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Use of pregnancy counselling services in Australia 2007-2012

Version 2 2024-06-04, 11:15
Version 1 2015-04-21, 17:27
journal contribution
posted on 2024-06-04, 11:15 authored by JM Shelley, Shane KavanaghShane Kavanagh, Melissa GrahamMelissa Graham, C Mayes
OBJECTIVE: To assess the uptake of Medicare Benefit payments for non-directive pregnancy support counselling which commenced in November 2006. METHODS: Counts of services for pregnancy counselling from 1 July 2007 to 30 June 2012, where a Medicare rebate was paid, were used to calculate age-, state- and provider-specific rates per 100,000 women aged 15-44 years, and rates per 100,000 births for each study year. RESULTS: Rates of Medicare rebates for pregnancy counselling were low, with a mean of 90.6 services per 100,000 women recorded over the study period. GP services were accessed most frequently, while services provided by allied health professionals averaged less than 5% of those for GPs. The overall rate of services fell in all jurisdictions except Victoria/Tasmania, although services provided by allied health professionals remained steady or rose in all jurisdictions over the study period. CONCLUSIONS: There has been a low uptake of pregnancy counselling covered by the Medicare Benefits Item numbers introduced in 2006, especially for services provided by allied health professionals. Due to a lack of available data, the impact on abortion rates is unknown. IMPLICATIONS: Provision of Medicare rebates for pregnancy counselling does not appear to be an effective way of assisting women with unintended pregnancies.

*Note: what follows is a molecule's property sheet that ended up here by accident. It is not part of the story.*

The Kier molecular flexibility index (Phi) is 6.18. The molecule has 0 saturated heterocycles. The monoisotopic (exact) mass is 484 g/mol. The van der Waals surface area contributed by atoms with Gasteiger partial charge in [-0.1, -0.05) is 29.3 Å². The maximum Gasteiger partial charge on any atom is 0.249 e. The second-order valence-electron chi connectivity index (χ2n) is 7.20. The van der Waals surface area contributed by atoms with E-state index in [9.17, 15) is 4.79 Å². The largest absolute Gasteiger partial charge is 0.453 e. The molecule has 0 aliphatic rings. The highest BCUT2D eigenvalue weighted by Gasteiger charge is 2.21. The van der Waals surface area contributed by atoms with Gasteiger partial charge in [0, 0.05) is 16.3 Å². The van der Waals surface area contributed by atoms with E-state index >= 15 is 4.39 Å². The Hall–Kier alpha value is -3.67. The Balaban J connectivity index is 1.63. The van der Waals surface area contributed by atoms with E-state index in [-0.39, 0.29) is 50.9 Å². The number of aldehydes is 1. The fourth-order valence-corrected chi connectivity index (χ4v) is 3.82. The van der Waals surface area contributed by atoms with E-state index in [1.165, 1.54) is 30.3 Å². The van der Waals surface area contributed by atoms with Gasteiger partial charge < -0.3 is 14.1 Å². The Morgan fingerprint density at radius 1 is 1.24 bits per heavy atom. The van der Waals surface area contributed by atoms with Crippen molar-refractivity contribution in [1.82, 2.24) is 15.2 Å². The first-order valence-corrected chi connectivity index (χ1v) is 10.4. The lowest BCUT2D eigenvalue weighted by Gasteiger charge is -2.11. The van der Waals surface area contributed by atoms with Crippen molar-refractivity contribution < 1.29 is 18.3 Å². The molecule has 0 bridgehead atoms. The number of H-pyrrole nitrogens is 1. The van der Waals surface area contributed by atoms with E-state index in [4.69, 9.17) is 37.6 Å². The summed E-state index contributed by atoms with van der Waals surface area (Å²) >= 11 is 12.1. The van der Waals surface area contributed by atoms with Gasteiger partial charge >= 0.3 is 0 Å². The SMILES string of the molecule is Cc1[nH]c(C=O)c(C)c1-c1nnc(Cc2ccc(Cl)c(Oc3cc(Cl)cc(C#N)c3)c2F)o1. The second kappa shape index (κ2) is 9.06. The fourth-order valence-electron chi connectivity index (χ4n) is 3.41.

History

Journal

Australian and New Zealand journal of public health

Volume

39

Pagination

77-81

Location

London, Eng.

Open access

  • Yes

eISSN

1753-6405

Language

eng

Publication classification

C Journal article, C1 Refereed article in a scholarly journal

Copyright notice

2015, Wiley

Issue

1

Publisher

Wiley